Max Payne 3
Max Payne 3 is a new addition to our test suite, and we should note a couple of things about it. As you'll notice in the settings image above, we tested with FXAA enabled and multisampling disabled. That's not the most intensive possible setting for this game, and as you'll soon see, Max 3 runs quite quickly on all of the cards we've tested. We wanted to test with MSAA, but it turns out multisampling simply doesn't work well in this game. Quite a few edges are left jagged. Even the trick of combining MSAA with FXAA isn't effective here. Enabling both disables FXAA, somehow. We couldn't see the point of stressing the GPUs arbitrarily while lowering image quality, so we simply tested with the highest quality setting, which in this case was FXAA.
Also, please note that this test session wasn't as exactly repeatable as most of our others. We had to shoot and dodge differently each time through, so there was some natural variation from one run to the next, although we kept to the same basic area and path.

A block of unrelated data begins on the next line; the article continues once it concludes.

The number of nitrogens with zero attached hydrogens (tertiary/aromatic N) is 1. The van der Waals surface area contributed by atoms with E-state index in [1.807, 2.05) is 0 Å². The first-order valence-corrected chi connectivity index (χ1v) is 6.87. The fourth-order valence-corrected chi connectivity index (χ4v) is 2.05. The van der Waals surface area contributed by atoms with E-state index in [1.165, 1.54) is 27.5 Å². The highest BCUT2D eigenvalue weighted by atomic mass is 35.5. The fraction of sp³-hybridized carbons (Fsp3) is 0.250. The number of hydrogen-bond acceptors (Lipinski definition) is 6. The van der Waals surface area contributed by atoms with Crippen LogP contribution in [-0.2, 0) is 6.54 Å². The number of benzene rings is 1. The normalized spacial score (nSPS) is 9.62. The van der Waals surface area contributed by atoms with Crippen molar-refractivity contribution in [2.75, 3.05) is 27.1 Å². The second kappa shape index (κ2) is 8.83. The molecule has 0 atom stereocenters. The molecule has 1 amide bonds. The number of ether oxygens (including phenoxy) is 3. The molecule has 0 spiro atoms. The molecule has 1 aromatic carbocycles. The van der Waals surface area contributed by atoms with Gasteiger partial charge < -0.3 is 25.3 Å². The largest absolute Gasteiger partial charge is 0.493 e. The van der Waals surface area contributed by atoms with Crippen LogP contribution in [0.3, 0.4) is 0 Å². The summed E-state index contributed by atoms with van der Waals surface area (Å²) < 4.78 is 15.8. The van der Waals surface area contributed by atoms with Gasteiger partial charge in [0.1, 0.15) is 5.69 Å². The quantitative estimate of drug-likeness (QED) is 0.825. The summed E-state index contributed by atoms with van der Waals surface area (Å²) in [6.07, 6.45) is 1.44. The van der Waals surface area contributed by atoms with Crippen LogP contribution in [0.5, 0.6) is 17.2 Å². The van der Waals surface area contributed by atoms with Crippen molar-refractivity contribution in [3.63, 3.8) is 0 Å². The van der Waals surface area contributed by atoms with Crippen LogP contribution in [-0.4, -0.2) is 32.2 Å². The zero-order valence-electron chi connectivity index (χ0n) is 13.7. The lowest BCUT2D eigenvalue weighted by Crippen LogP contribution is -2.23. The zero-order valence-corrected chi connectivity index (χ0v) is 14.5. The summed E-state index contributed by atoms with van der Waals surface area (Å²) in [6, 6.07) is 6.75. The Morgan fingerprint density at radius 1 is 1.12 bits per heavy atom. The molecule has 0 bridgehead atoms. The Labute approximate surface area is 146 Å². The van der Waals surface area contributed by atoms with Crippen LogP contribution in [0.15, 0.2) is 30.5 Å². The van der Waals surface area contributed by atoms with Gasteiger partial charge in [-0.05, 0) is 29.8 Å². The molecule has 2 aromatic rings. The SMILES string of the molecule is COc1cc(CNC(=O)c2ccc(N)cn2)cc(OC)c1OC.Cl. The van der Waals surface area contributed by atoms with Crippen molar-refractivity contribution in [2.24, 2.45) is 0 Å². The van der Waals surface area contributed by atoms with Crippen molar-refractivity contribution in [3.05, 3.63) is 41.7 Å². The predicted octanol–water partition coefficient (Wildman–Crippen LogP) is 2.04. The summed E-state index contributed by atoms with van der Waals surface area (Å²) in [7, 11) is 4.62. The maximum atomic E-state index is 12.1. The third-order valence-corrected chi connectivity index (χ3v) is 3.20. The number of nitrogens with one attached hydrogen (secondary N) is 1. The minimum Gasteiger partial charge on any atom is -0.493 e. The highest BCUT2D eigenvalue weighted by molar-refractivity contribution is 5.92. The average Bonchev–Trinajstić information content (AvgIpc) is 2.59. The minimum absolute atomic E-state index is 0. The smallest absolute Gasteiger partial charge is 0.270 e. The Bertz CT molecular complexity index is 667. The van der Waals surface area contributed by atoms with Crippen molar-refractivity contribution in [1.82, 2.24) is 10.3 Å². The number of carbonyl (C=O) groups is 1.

Although Max Payne 3 is a very good looking game with huge textures and some nice tessellated objects, it runs quite well on a range of graphics cards with only FXAA-style antialiasing enabled. We cranked things up to Korean 27" IPS monitor resolution, and performance remained strong even on the older GeForce cards. The FPS averages and 99th percentile frame time results come close to mirroring one another, which suggests we don't have any major issues with slowdowns.
A look at the broader latency curve confirms it. Even the GTX 470 churns out every single frame in less than 30 ms.
As you might expect, then, there's not much to see in our measure of "badness." The 16.7-ms threshold results are somewhat helpful, though. They tell us that all of the new cards will maintain a near-constant 60 FPS.
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